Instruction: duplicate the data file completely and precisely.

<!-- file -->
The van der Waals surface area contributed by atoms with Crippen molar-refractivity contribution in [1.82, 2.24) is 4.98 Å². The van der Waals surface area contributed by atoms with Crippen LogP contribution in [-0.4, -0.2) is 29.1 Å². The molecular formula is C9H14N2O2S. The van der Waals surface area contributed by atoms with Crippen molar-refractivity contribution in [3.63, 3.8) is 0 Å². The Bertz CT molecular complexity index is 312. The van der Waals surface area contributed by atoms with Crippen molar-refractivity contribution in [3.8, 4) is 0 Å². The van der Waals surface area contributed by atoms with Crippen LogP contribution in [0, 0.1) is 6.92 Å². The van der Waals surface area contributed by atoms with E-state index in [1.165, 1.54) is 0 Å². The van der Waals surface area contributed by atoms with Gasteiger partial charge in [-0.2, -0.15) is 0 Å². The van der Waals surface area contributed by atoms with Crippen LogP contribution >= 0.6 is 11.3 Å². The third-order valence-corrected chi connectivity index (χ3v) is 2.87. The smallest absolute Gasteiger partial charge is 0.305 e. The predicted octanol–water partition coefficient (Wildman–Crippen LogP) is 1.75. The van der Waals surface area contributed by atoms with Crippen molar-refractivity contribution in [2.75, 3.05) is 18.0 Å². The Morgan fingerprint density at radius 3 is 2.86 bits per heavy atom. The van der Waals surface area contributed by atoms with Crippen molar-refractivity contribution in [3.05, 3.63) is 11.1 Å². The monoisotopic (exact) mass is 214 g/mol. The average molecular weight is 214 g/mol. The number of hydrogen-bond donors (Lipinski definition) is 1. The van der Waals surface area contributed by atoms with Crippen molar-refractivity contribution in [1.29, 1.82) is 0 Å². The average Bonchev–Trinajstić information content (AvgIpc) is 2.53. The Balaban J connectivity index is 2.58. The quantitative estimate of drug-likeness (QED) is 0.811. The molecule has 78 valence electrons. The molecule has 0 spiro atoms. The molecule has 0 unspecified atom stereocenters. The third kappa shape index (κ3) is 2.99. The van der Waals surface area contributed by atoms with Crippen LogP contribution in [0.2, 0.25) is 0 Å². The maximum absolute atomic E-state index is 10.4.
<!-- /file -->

The van der Waals surface area contributed by atoms with Crippen molar-refractivity contribution in [1.82, 2.24) is 4.98 Å². The van der Waals surface area contributed by atoms with Crippen LogP contribution in [-0.4, -0.2) is 29.1 Å². The molecular formula is C9H14N2O2S. The van der Waals surface area contributed by atoms with Crippen molar-refractivity contribution in [3.63, 3.8) is 0 Å². The Bertz CT molecular complexity index is 312. The van der Waals surface area contributed by atoms with Crippen molar-refractivity contribution in [3.8, 4) is 0 Å². The van der Waals surface area contributed by atoms with Crippen LogP contribution in [0, 0.1) is 6.92 Å². The van der Waals surface area contributed by atoms with E-state index in [1.165, 1.54) is 0 Å². The van der Waals surface area contributed by atoms with Gasteiger partial charge in [-0.2, -0.15) is 0 Å². The van der Waals surface area contributed by atoms with Crippen LogP contribution >= 0.6 is 11.3 Å². The third-order valence-corrected chi connectivity index (χ3v) is 2.87. The smallest absolute Gasteiger partial charge is 0.305 e. The predicted octanol–water partition coefficient (Wildman–Crippen LogP) is 1.75. The van der Waals surface area contributed by atoms with Crippen molar-refractivity contribution in [2.75, 3.05) is 18.0 Å². The Morgan fingerprint density at radius 3 is 2.86 bits per heavy atom. The van der Waals surface area contributed by atoms with Crippen molar-refractivity contribution in [3.05, 3.63) is 11.1 Å². The monoisotopic (exact) mass is 214 g/mol. The average molecular weight is 214 g/mol. The number of hydrogen-bond donors (Lipinski definition) is 1. The van der Waals surface area contributed by atoms with Crippen molar-refractivity contribution in [1.29, 1.82) is 0 Å². The average Bonchev–Trinajstić information content (AvgIpc) is 2.53. The Balaban J connectivity index is 2.58. The quantitative estimate of drug-likeness (QED) is 0.811. The molecule has 78 valence electrons. The molecule has 0 spiro atoms. The molecule has 0 unspecified atom stereocenters. The third kappa shape index (κ3) is 2.99. The van der Waals surface area contributed by atoms with Crippen LogP contribution in [0.2, 0.25) is 0 Å². The maximum absolute atomic E-state index is 10.4.